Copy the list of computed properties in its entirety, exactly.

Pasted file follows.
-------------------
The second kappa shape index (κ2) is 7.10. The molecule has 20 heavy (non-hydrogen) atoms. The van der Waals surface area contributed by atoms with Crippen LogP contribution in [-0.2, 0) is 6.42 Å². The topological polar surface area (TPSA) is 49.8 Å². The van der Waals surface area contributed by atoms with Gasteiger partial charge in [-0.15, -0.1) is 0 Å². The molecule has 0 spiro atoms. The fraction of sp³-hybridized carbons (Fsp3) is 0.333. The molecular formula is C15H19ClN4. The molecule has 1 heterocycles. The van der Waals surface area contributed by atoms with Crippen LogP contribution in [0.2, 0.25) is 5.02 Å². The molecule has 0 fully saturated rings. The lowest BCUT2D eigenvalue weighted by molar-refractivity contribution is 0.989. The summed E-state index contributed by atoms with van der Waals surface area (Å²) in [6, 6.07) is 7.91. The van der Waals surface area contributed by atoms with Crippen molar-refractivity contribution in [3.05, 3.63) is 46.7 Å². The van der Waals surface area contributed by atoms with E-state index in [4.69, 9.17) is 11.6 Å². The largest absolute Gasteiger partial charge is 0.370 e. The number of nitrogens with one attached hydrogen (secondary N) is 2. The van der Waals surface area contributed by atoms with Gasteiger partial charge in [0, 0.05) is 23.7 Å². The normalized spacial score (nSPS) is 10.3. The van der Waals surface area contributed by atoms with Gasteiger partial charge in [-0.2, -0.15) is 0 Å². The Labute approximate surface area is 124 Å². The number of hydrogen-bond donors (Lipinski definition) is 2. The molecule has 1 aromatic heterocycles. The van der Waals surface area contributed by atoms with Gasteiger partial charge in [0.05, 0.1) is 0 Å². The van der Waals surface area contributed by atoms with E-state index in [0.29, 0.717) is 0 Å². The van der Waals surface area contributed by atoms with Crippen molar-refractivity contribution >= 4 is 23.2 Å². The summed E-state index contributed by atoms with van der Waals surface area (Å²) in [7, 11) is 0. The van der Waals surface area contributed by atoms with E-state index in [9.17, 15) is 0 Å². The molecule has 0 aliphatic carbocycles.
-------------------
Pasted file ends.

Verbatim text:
The second kappa shape index (κ2) is 7.10. The molecule has 20 heavy (non-hydrogen) atoms. The van der Waals surface area contributed by atoms with Crippen LogP contribution in [-0.2, 0) is 6.42 Å². The topological polar surface area (TPSA) is 49.8 Å². The van der Waals surface area contributed by atoms with Gasteiger partial charge in [-0.15, -0.1) is 0 Å². The molecule has 0 spiro atoms. The fraction of sp³-hybridized carbons (Fsp3) is 0.333. The molecular formula is C15H19ClN4. The molecule has 1 heterocycles. The van der Waals surface area contributed by atoms with Crippen LogP contribution in [0.2, 0.25) is 5.02 Å². The molecule has 0 fully saturated rings. The lowest BCUT2D eigenvalue weighted by molar-refractivity contribution is 0.989. The summed E-state index contributed by atoms with van der Waals surface area (Å²) in [6, 6.07) is 7.91. The van der Waals surface area contributed by atoms with Crippen molar-refractivity contribution in [3.05, 3.63) is 46.7 Å². The van der Waals surface area contributed by atoms with E-state index in [4.69, 9.17) is 11.6 Å². The largest absolute Gasteiger partial charge is 0.370 e. The number of nitrogens with one attached hydrogen (secondary N) is 2. The van der Waals surface area contributed by atoms with Gasteiger partial charge in [0, 0.05) is 23.7 Å². The normalized spacial score (nSPS) is 10.3. The van der Waals surface area contributed by atoms with Gasteiger partial charge in [-0.2, -0.15) is 0 Å². The Labute approximate surface area is 124 Å². The number of hydrogen-bond donors (Lipinski definition) is 2. The molecule has 1 aromatic heterocycles. The van der Waals surface area contributed by atoms with Gasteiger partial charge in [0.05, 0.1) is 0 Å². The van der Waals surface area contributed by atoms with E-state index in [0.29, 0.717) is 0 Å². The van der Waals surface area contributed by atoms with Crippen molar-refractivity contribution >= 4 is 23.2 Å². The summed E-state index contributed by atoms with van der Waals surface area (Å²) in [7, 11) is 0. The van der Waals surface area contributed by atoms with E-state index in [9.17, 15) is 0 Å². The molecule has 0 aliphatic carbocycles.